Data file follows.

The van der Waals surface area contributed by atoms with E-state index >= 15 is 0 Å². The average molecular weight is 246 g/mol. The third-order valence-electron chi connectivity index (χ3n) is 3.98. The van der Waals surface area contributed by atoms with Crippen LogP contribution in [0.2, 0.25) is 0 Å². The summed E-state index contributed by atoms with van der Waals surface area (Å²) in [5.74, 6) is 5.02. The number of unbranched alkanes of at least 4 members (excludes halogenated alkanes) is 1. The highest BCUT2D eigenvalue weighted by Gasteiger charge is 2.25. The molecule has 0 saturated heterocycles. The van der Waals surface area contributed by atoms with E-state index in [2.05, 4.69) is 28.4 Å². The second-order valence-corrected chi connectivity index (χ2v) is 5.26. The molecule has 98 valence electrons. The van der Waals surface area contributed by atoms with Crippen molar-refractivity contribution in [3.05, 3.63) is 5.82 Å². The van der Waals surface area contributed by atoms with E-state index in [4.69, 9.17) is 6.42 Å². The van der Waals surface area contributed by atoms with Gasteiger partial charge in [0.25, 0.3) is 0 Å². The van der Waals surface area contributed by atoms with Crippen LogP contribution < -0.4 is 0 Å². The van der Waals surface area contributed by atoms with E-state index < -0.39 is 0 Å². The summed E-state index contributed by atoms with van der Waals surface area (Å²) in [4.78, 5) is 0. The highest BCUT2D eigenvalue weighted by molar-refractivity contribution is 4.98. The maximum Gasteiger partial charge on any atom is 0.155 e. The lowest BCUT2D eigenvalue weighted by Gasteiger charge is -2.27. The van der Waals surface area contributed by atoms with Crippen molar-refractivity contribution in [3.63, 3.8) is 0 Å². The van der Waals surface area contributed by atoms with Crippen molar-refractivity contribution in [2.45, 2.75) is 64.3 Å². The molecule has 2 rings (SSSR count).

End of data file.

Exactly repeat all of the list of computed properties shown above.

The van der Waals surface area contributed by atoms with E-state index >= 15 is 0 Å². The average molecular weight is 246 g/mol. The third-order valence-electron chi connectivity index (χ3n) is 3.98. The van der Waals surface area contributed by atoms with Crippen LogP contribution in [0.2, 0.25) is 0 Å². The summed E-state index contributed by atoms with van der Waals surface area (Å²) in [5.74, 6) is 5.02. The number of unbranched alkanes of at least 4 members (excludes halogenated alkanes) is 1. The highest BCUT2D eigenvalue weighted by Gasteiger charge is 2.25. The molecule has 0 saturated heterocycles. The van der Waals surface area contributed by atoms with E-state index in [2.05, 4.69) is 28.4 Å². The second-order valence-corrected chi connectivity index (χ2v) is 5.26. The molecule has 98 valence electrons. The van der Waals surface area contributed by atoms with Crippen molar-refractivity contribution in [3.05, 3.63) is 5.82 Å². The van der Waals surface area contributed by atoms with E-state index in [4.69, 9.17) is 6.42 Å². The van der Waals surface area contributed by atoms with Gasteiger partial charge in [0.25, 0.3) is 0 Å². The van der Waals surface area contributed by atoms with Crippen LogP contribution < -0.4 is 0 Å². The van der Waals surface area contributed by atoms with E-state index < -0.39 is 0 Å². The summed E-state index contributed by atoms with van der Waals surface area (Å²) in [4.78, 5) is 0. The highest BCUT2D eigenvalue weighted by molar-refractivity contribution is 4.98. The maximum Gasteiger partial charge on any atom is 0.155 e. The lowest BCUT2D eigenvalue weighted by Gasteiger charge is -2.27. The van der Waals surface area contributed by atoms with Crippen molar-refractivity contribution in [3.63, 3.8) is 0 Å². The van der Waals surface area contributed by atoms with Crippen molar-refractivity contribution in [2.45, 2.75) is 64.3 Å². The molecule has 2 rings (SSSR count).